Wearing their hearts on their tattooed sleeves video

Warwick Smith/Stuff

Artists and tattooists Gemboll Farrell and Mikal Carter at their work space, In The Shade art and tattoo studio.

On one wall there's a super-sized preying mantis; on the opposite, a flower burst. In the Shade is a tattoo and art studio of two halves, but it is also a meeting of two creative souls.

They are Gembol Farrell and Mikal Carter, old friends, eternal scribblers of art, followers of their own creative processes and tattoo artists as well. Farrell says the dream was to have a space that was theirs together but also spoke of their individualism.

"Having a side each means that we can pimp it out how we want."

Mikal Carter and Gembol Farrell have opened a new tattoo and art studio in Palmerston North.
WARWICK SMITH/FAIRFAX NZ

Mikal Carter and Gembol Farrell have opened a new tattoo and art studio in Palmerston North.

Farrell's style? Soft, feminine, curves rather than lines – a flower burst on a wall. It's natural and it's beautiful. Then there's Carter. He's cool, it's all about the detail, the hyper realism, "from the classical to the fantastical", and the preying mantis sums it up – it jumps out at you and there's an inward flinch when you look at it.

They have flatted together, studied together and their mums are friends with each other. Farrell says they went to the same high school, but didn't hang out then.

"He was a dumb old fourth former."

Mikal Carter (aka Mantis Mike) works on a design.
WARWICK SMITH/FAIRFAX NZ

Mikal Carter (aka Mantis Mike) works on a design.

But now there's an easy camaraderie and they just do their own thing in their Palmerston North studio – Carter at his computer where he is a bit of a whiz with animation, design and editing, and Farrell – drawing, sketching, making. 

They found their way to tattooing through their art. Carter says he has always drawn and when he was 20 someone suggested that he try doing it on skin.

"I fell in love with it and I thought, if I'm going to do it, I'll do it for life. I decided to make that commitment and I just learnt as much as I could. It's while I was studying at UCOL as well and at the back of my head, I knew what I wanted to do. I finished studying and it became my fulltime job, and all of the stuff I learnt at UCOL came into it." 

Gembol Farrell works at the newly created In the Shade studio.
WARWICK SMITH/FAIRFAX NZ

Gembol Farrell works at the newly created In the Shade studio.

Farrell was really trying to build up her art practice, doing a drawing a day while working part-time. Like Carter, someone suggested tattooing.

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"They thought my style kind of fit. I have always loved tattoos and have been inspired by them and my husband bought me a tattoo machine. I fell in love with it straight away."

There had to be a first tattoo, of course. They did it together, both tattooing their own feet. Carter laughs. "It was a bit of a bonding experience."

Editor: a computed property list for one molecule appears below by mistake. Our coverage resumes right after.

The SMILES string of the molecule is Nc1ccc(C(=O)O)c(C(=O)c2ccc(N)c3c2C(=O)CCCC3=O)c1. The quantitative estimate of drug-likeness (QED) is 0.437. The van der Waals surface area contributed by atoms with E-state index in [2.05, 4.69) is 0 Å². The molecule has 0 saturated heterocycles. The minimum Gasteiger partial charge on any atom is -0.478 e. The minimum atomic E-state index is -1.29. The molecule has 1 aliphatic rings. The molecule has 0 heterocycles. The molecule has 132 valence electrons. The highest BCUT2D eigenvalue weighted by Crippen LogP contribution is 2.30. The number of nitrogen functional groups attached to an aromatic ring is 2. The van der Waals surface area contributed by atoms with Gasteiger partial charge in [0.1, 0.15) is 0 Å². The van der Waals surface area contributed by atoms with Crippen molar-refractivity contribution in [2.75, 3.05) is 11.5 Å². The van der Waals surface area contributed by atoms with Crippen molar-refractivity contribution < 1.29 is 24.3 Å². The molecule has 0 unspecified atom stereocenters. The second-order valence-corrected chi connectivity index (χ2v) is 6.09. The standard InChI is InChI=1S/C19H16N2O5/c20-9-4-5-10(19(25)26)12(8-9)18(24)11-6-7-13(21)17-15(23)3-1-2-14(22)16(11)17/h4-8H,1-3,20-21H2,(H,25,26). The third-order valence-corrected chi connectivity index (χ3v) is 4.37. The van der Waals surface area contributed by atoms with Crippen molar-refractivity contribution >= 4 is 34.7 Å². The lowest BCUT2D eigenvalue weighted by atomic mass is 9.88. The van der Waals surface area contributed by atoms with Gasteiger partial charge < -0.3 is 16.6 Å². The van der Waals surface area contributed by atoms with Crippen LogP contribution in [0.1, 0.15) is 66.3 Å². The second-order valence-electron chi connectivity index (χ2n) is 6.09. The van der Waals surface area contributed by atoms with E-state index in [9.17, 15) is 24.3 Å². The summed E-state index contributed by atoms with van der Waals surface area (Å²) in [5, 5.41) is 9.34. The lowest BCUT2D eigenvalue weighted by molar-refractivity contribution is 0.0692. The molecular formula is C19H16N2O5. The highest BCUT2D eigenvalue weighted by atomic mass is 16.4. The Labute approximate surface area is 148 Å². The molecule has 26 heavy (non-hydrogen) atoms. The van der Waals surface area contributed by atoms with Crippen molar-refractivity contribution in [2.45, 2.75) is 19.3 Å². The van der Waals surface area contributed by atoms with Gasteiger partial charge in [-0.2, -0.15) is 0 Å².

Mikal Carter works on a kea tattoo for a client.
WARWICK SMITH/FAIRFAX NZ

Mikal Carter works on a kea tattoo for a client.

Farrell says it's a funny situation to put someone in and there is something very sacred about a tattoo. She says she honours that.

"It's an intimate thing and there is quite a bit of energy exchange. Sometimes they are a memorial or they mean a lot and people can get quite emotional. I think that's all really important and I enjoy and respect that depth."

Carter says the vulnerability of the situation sometimes creates "a bit of a therapy situation".

"Sometimes it can get quite heavy. You have to separate yourself a little bit."

Both have Greek lineage and Carter says his aunty once told him not to forget where he came from.

"Tattoos were used in slavery and they were a really negative thing. But I just said it's not the same thing – that was ink in the skin, this is art."

And it is. There is something painterly in their approach. Their process is painstaking. You don't come into their studio to pick something out of a book. Their first meeting with a client is always a chat and a process of creation. And they don't do just any tattoo. They do what inspires them and it has to be something they feel they can do well. Farrell says they have to "be into" the tattoos they are doing.

"We want to specialise and be searched out for what we do."

The tattoo industry has grown so much in the past 10 years, says Carter, and there is now room for a more "boutique" style. 

"Tattooing has gained some sort of mainstream traction and there are artists coming at it from all different angles. It's just gone to the next level now. It's such a new world that you can get whatever you want."

They are both a bit ecstatic that they are getting what they wanted – their art is now their job. Carter says it wasn't always something he thought would be possible and Farrell says they are living the dream.

And it's a dream that has become a reality. They wanted to take the dark out of the tattoo world and in their new space it's all about the bright, white light of creating.

In the Shade is located on 47b Grey St, Palmerston North. For more information go to: https://www.facebook.com/intheshadearts/

 

 

 

 - Stuff

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